Roles are Martial Arts for Agency

A long time ago I thought that Mar­tial Arts sim­ply taught you how to fight – the right way to throw a punch, the best tech­nique for block­ing and coun­ter­ing an at­tack, etc. I thought train­ing con­sisted of rec­og­niz­ing these at­tacks and choos­ing the cor­rect re­sponses more quickly, as well as sim­ply faster/​stronger phys­i­cal ex­e­cu­tion of same. It was later that I learned that the en­tire pur­pose of mar­tial arts is to train your body to re­act with min­i­mal con­scious de­liber­a­tion, to re­move “you” from the equa­tion as much as pos­si­ble.

The rea­son is of course that con­scious thought is too slow. If you have to think about what you’re do­ing, you’ve already lost. It’s been said that if you had to think about walk­ing to do it, you’d never make it across the room. Fight­ing is no differ­ent. (It isn’t just fight­ing ei­ther – any­thing that re­quires quick re­ac­tion suffers when ex­posed to con­scious thought. I used to love Rock Band. One day when play­ing a par­tic­u­larly difficult gui­tar solo on ex­pert I nailed 100%… ex­cept “I” didn’t do it at all. My eyes saw the notes, my hands ex­e­cuted them, and no where was I in­volved in the pro­cess. It was both ex­hil­arat­ing and creepy, and I ba­si­cally dropped the game soon af­ter.)

You’ve seen how long it takes a hu­man to learn to walk effortlessly. That’s a situ­a­tion with a sin­gle con­stant force, an un­mov­ing sur­face, no agents work­ing against you, and min­i­mal emo­tional ag­i­ta­tion. No won­der it takes hun­dreds of hours, re­peat­ing the same ba­sic move­ments over and over again, to at­tain even a ba­sic level of mar­tial mas­tery. To make your body re­act cor­rectly with­out any think­ing in­volved. When Neo says “I Know Kung Fu” he isn’t sur­prised that he now has knowl­edge he didn’t have be­fore. He’s amazed that his body now re­acts in the op­ti­mal man­ner when at­tacked with­out his in­volve­ment.

All of this is sim­ply fo­cus­ing on pure re­ac­tion time – it doesn’t even take into ac­count the emo­tional ter­ror of an­other hu­man seek­ing to do vi­o­lence to you. It doesn’t cap­ture the in­de­ci­sion of how to re­spond, the paral­y­sis of hav­ing to choose be­tween out­comes which are all awful and you don’t know which will be worse, and the surge of hor­mones. The train­ing of your body to re­spond with­out your in­volve­ment by­passes all of those ob­sta­cles as well.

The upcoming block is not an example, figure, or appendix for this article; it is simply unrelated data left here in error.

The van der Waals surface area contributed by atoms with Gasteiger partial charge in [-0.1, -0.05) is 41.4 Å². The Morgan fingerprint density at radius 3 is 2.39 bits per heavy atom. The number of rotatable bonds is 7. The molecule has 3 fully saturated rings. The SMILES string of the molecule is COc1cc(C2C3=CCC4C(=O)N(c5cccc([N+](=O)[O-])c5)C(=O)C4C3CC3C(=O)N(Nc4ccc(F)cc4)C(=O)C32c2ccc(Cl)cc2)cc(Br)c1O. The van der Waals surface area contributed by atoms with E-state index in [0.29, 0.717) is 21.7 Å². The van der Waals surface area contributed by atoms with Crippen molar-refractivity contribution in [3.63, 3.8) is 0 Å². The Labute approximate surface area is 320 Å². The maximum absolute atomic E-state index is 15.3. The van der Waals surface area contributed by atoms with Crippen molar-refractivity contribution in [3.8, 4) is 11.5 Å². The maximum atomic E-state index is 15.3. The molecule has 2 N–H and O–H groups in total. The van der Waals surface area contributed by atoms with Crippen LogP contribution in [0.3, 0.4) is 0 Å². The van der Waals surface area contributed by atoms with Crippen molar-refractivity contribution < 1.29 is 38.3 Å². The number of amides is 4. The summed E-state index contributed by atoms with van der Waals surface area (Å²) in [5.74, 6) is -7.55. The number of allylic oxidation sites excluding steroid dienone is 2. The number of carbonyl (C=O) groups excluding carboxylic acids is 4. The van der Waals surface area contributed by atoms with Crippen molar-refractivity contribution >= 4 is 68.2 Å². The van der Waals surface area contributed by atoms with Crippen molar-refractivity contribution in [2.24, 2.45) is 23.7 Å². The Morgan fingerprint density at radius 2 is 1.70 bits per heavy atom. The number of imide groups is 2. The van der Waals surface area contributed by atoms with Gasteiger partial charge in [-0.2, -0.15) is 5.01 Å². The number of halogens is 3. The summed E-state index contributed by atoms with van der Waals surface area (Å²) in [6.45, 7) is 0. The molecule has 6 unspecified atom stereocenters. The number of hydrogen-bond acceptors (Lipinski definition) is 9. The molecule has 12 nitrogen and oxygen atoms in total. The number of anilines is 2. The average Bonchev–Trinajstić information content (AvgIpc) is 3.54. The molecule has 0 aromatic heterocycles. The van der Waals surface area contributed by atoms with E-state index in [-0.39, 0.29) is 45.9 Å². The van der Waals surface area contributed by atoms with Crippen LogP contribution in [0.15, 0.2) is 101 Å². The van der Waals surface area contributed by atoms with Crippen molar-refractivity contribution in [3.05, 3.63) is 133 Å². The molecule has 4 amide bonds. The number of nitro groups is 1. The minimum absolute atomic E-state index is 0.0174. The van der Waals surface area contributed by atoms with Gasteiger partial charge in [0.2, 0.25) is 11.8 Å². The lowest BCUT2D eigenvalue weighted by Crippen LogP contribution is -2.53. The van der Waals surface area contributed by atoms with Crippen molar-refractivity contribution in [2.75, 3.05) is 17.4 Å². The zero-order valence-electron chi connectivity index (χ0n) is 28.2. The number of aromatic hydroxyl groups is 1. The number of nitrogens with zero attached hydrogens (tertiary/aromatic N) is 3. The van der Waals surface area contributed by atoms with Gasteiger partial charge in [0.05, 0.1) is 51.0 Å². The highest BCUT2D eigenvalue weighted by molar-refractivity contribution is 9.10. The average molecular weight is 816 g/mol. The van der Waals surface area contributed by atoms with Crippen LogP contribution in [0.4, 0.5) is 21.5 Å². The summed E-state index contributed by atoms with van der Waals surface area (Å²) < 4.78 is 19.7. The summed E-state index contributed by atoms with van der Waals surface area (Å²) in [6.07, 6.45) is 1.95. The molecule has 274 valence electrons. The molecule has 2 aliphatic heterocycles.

This is the true strength of Mar­tial Arts – elimi­nat­ing your slow, con­scious de­liber­a­tion and act­ing while there is still time to do so.

Roles are the Mar­tial Arts of Agency.

When one is well-trained in a cer­tain Role, one de­faults to cer­tain pre­scribed ac­tions im­me­di­ately and con­fi­dently. I’ve acted as a guy stand­ing around watch­ing peo­ple faint in an over­crowded room, and I’ve acted as the guy tel­ling peo­ple to clear the area. The differ­ence was in one I had the role of Cor­po­rate Pleb, and the other I had the role of Guy Re­spon­si­ble For This Shit. You know the differ­ence be­tween the guy at the bar who breaks up a fight, and the guy who stands back and watches it hap­pen? The former thinks of him­self as the guy who stops fights. They could even be the same guy, on differ­ent nights. The role it­self cre­ates the ac­tions, and it cre­ates them as an im­me­di­ate re­flex. By the time cor­po­rate-me is done think­ing “Huh, what’s this? Oh, this looks bad. Some­one fainted? Wow, never seen that be­fore. Damn, hope they’re OK. I should call 911.” en­forcer-me has already yel­led for the room to clear and whipped out a phone.

Roles are the differ­ence be­tween Hufflepuffs gawk­ing when Neville tum­bles off his broom (Pro­tected), and Harry scream­ing “Win­gardium Le­viosa” (Pro­tec­tor). Draco in­sulted them af­ter­wards, but it wasn’t a fair in­sult – they never had the slight­est chance to re­act in time, given the role they were in. Roles are the differ­ence be­tween Min­erva or­der­ing Ha­grid to stay with the chil­dren while she forms troll-hunt­ing par­ties (Pro­tec­tor), and Harry stand­ing around do­ing noth­ing while time slowly ticks away (Pro­tected). Even­tu­ally he switched roles. But it took Agency to do so. It took time.

Agency is awe­some. Half this site is de­voted to be­com­ing bet­ter at Agency. But Agency is slow. Roles al­low real-time ac­tion un­der stress.

Agency has a place of course. Agency is what causes us to de­cide that Mar­tial Arts train­ing is im­por­tant, that has us choose a Mar­tial Art, and then con­tinue to train month af­ter month. Agency is what lets us de­cide which Roles we want to play, and prac­tice the psy­chol­ogy and ex­e­cu­tion of those roles. But when the time for ac­tion is at hand, Agency is too slow. En­sure that you have trained enough for the next challenge, be­cause it is the train­ing that will see you through it, not your agenty con­scious think­ing.

As an aside, most ma­jor failures I’ve seen re­cently are when ev­ery­one as­sumed that some­one else had the role of Guy In Charge If Shit Goes Down. I sug­gest that, in any gath­er­ing of ra­tio­nal­ists, they be­gin the meet­ing by choos­ing one per­son to be Dic­ta­tor In Ex­tremis should some­thing break. Doesn’t have to be the same per­son as who­ever is lead­ing. Would be best if it was some­one com­fortable in the role and/​or with ex­pe­rience in it. But re­ally there just needs to be one. Any­one.

cross-posted from my blog